The Non-English Movie of The Week
Assassination (South Korea, 2015) [IMDB: 7.2, Rotten Tomatoes: 87%, My Rating: 7.5]
Set in 1933 in Korea when Korea was under Japanese occupation, the movie captures the attempt to assassinate a top Japanese Commander by a committed bunch of nationalists. Lavishly mounted and slickly edited to airbrush the inconsistencies in the plot, this action-drama provides enough entertainment to keep you on the edge of your seat for a large part of the movie. The movie feels like an epic and the director should be commended for stretching every cent of the $16 million budget. Definitely worth a watch.
Movies I Saw This Week
Spotlight (2015) [IMDB: 8.4, Rotten Tomatoes:97%, My Rating:8.5 ]
Featuring the best ensemble cast assembled in 2015, this early Oscar favorite tells the true story of the Boston Globe expose of the widespread abuse of children by the clergy in Catholic churches. The 2002 story was an act of journalistic courage. The movie is an ode to the good old ways of investigative journalism and a gentle reminder of the power of a newspaper to do good. The movie underplays the heroes of the story. There are no trumpets here, no soaring background score, and no singular acts of courage. It is about a group of men and women using their best abilities to do what they do best. They are ordinary folks who have concerns of their own and are appalled by the state of affairs. ‘Spotlight’ is a subdued movie and will now be the gold standard for any movie on journalism.
The Big Short (2015) [IMDB: 8.1, Rotten Tomatoes:90, My Rating:8.0 ]
Coming from author Michael Lewis and producer Brad Pitt who collaborated for the much admired ‘Moneyball’, this film is about a set of defiant individuals who saw what others refused to see and gained from it. ‘The Big Short’ follows the lives of a few men who bet on the bursting of the housing bubble that culminated in the financial meltdown of 2008. With a cast that was only bettered by the ‘Spotlight’ team in 2015, the film deftly manoeuvres through the series of events which involve some heavy financial jargon. The film comes up with a new way to explain the jargon. The Hollywood studios must be commended for betting their money on what is a difficult topic to make a film on and the American audiences must be equally complimented for their reception to such movies. Steve Carell and Christian Bale put in commanding performances in what is certainly one of the best movies of the year.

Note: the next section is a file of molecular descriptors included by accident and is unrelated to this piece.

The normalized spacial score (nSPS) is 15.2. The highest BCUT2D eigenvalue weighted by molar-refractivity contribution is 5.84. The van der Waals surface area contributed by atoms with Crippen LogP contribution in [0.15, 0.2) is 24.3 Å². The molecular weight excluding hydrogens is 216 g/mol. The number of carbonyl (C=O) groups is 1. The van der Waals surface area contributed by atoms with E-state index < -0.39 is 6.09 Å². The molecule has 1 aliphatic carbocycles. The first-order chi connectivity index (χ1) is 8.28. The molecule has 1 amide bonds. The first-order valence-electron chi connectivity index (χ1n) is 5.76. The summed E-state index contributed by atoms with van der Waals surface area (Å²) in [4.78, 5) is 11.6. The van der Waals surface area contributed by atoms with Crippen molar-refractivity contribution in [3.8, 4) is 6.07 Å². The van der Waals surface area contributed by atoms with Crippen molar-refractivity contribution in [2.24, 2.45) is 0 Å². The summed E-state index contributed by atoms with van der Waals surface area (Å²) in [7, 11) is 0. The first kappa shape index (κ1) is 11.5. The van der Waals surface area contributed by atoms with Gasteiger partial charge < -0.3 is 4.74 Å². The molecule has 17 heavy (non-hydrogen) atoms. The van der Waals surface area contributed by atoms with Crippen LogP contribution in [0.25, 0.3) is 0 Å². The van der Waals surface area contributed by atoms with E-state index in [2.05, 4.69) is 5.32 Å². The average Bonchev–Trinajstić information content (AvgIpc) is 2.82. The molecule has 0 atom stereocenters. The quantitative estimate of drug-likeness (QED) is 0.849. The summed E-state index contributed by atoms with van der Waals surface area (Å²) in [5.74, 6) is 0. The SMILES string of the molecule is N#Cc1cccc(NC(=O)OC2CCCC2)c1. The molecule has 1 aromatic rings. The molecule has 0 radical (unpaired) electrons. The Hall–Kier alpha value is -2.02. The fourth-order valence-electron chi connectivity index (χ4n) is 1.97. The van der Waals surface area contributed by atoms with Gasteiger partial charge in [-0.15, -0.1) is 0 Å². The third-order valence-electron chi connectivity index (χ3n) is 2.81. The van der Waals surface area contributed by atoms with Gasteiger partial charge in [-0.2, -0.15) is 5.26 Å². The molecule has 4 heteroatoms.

Steve Jobs (2015) [IMDB: 7.5, Rotten Tomatoes:85%, My Rating:7.5 ]
Michael Fassbender gives his career best performance in this biopic of Steve Jobs directed by Academy Award winner Danny Boyle based on Academy Award winner AAron Sorkin’s screenplay. The film is episodic and features the behind the scenes story of Steve Jobs before every major product launch in his life. Since the movie focuses on the personal life of Steve Jobs, a viewer without much knowledge of the business aspect of his life will find it a bit difficult to understand the subject matter. The movie’s greatest failure is that it demands familiarity with the Apple maestro. To the credit of the movie it must be said that it shows a personal side of Jobs that the media seldom covered before his death. Though the film is an entertaining one and an artistic success, its commercial failure may point to the fatigue of the audiences due to too many Jobs films releasing in s short span of time.
Beasts of No Nation (2015) [IMDB: 7.1, Rotten Tomatoes:93%, My Rating:8.0]
The first thing that struck me while watching this gem of a film, is the familiarity with the geography. Later I discovered that the film was shot in Ghana but the film is set in a unnamed country and tells the story of child soldier Agu who loses his family and ends up being part of a ragtag militia of rebels. Idris Elba puts in his best performance as the leader of the decrepit but highly committed group. It is interesting to note that he never picks up the gun himself even when leading ambushes. Abraham Attah carries the weight of the movie on his tiny shoulders with a towering performance. The greater acclaim deservedly should go to producer-director-cinematographer-writer Cary Joji Fukunaga for creating an engaging and spellbinding movie of the highest quality.